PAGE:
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Time to focus more on diet quality than diet type, study suggests

Shedding unwanted pounds involves eating plenty of vegetables and whole foods and on cutting back on added sugar, refined grains and highly processed foods.
Shedding unwanted pounds involves eating plenty of vegetables and whole foods and on cutting back on added sugar, refined grains and highly processed foods.

The back-and-forth (and often heated) debate about which diet is better for weight loss — low-fat or low-carbohydrate — skewed off in a new and conciliatory (perhaps) direction this week.

According to a Stanford University study published Tuesday in the Journal of the American Medical Association (JAMA), both diets work equally well at shedding unwanted pounds — as long as people concentrate on eating plenty of vegetables and whole foods and on cutting back on added sugar, refined grains and highly processed foods.

Oh — people have to stick with the diet, too.

The study also found no evidence that people’s genetic makeup (genotype) or the particular way their body responds to insulin determines which type of diet is most likely to help them lose weight — ideas that have become popular in recent years.

“We don’t really think there is one diet that’s best for everyone,” says lead author Christopher Gardner, director of nutrition studies at the Stanford Prevention Research Center, in a video released with the study.  “One of the issues that would really help people is if we could find out which diet is best for whom.” 

Past research has suggested that certain biological factors, particularly genetics and insulin levels (which help regulate blood sugar in the body), might explain why some people lose more weight on a low-fat diet than on a low-carb one, and vice versa. Gardner and his Stanford colleagues decided to determine if those assumptions were true by conducting a randomized clinical trial, which is considered the gold standard for testing such hypotheses.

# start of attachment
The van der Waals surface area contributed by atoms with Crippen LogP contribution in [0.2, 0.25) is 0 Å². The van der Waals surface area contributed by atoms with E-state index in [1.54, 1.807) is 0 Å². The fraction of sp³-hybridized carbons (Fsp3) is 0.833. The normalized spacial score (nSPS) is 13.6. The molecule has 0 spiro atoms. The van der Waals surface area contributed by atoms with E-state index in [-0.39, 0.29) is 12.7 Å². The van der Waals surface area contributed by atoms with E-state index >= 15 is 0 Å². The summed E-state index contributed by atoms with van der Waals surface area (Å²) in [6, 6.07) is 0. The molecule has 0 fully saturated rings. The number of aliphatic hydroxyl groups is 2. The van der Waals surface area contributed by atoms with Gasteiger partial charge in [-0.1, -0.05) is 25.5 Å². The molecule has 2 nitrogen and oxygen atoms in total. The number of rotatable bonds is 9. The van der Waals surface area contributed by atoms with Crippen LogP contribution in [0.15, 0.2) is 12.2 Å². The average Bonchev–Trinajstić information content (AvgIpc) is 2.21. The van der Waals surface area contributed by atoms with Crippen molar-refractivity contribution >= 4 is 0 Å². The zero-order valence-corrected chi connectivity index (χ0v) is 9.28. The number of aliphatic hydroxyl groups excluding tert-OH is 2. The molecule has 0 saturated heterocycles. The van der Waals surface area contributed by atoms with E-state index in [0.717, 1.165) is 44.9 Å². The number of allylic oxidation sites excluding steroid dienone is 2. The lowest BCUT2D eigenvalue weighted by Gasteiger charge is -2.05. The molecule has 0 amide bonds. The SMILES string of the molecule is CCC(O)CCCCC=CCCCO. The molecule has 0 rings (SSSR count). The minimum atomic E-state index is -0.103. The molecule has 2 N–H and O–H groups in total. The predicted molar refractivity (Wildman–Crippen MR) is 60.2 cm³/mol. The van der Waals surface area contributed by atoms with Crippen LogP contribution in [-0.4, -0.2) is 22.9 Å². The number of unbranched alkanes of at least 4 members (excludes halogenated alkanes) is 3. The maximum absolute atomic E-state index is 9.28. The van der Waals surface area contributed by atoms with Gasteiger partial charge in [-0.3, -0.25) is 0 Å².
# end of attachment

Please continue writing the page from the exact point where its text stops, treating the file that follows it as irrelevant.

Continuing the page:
Study details

For the study, the researchers recruited 609 adults, aged 18 to 50, from the San Francisco area. The participants were about evenly divided between men and women, and all had a body mass index (BMI) of between 28 and 40.  They underwent a variety of tests at the start of the study, including one that measured their body’s response to insulin and one that looked for genetic variants linked to the metabolism of carbohydrates and fats.

The participants were then randomly assigned to either a low-fat or a low-carb diet, which they were asked to follow for one year. During the first eight weeks of the study, the participants in the low-fat group were encouraged to cut down to 20 grams of fat a day (about the amount found in a handful of nuts), and those in the low-carb group were encouraged to cut down to 20 grams of carbs a day (about the amount in 1.5 slices of whole wheat bread).

“Those were huge changes from what they had at baseline,” says Gardner.

After those first two months, the participants were then told they could add back small, incremental amounts of the fat or carbs until they reached a level they felt they could maintain for their rest of their lives. At the end of the yearlong study, the people on the low-fat diet averaged 57 grams of fat daily, while those on the low-carb diet averaged 132 grams of carbohydrates daily — much lower than the 83 grams of fat and 247 grams of carbohydrates that the groups were averaging at the start of the study.